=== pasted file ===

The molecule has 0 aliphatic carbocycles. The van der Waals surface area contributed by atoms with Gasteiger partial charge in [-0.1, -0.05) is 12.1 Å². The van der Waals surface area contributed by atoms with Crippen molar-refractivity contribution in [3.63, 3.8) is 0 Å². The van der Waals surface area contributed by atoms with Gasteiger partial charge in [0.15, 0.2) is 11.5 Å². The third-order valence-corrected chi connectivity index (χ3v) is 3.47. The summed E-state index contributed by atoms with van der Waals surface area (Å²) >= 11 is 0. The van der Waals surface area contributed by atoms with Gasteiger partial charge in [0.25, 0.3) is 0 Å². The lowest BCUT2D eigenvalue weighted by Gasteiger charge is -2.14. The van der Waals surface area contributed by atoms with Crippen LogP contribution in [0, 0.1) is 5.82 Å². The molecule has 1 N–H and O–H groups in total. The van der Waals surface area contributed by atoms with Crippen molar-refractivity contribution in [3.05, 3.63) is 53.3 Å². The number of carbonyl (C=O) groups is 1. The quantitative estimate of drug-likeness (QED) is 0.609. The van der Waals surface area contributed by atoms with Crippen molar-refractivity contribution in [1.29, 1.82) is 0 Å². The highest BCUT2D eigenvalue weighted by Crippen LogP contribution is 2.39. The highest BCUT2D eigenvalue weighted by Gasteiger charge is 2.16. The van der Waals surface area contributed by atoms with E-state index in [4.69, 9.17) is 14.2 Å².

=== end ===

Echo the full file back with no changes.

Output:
The molecule has 0 aliphatic carbocycles. The van der Waals surface area contributed by atoms with Gasteiger partial charge in [-0.1, -0.05) is 12.1 Å². The van der Waals surface area contributed by atoms with Crippen molar-refractivity contribution in [3.63, 3.8) is 0 Å². The van der Waals surface area contributed by atoms with Gasteiger partial charge in [0.15, 0.2) is 11.5 Å². The third-order valence-corrected chi connectivity index (χ3v) is 3.47. The summed E-state index contributed by atoms with van der Waals surface area (Å²) >= 11 is 0. The van der Waals surface area contributed by atoms with Gasteiger partial charge in [0.25, 0.3) is 0 Å². The lowest BCUT2D eigenvalue weighted by Gasteiger charge is -2.14. The van der Waals surface area contributed by atoms with Crippen LogP contribution in [0, 0.1) is 5.82 Å². The molecule has 1 N–H and O–H groups in total. The van der Waals surface area contributed by atoms with Crippen molar-refractivity contribution in [3.05, 3.63) is 53.3 Å². The number of carbonyl (C=O) groups is 1. The quantitative estimate of drug-likeness (QED) is 0.609. The van der Waals surface area contributed by atoms with Crippen molar-refractivity contribution in [1.29, 1.82) is 0 Å². The highest BCUT2D eigenvalue weighted by Crippen LogP contribution is 2.39. The highest BCUT2D eigenvalue weighted by Gasteiger charge is 2.16. The van der Waals surface area contributed by atoms with E-state index in [4.69, 9.17) is 14.2 Å².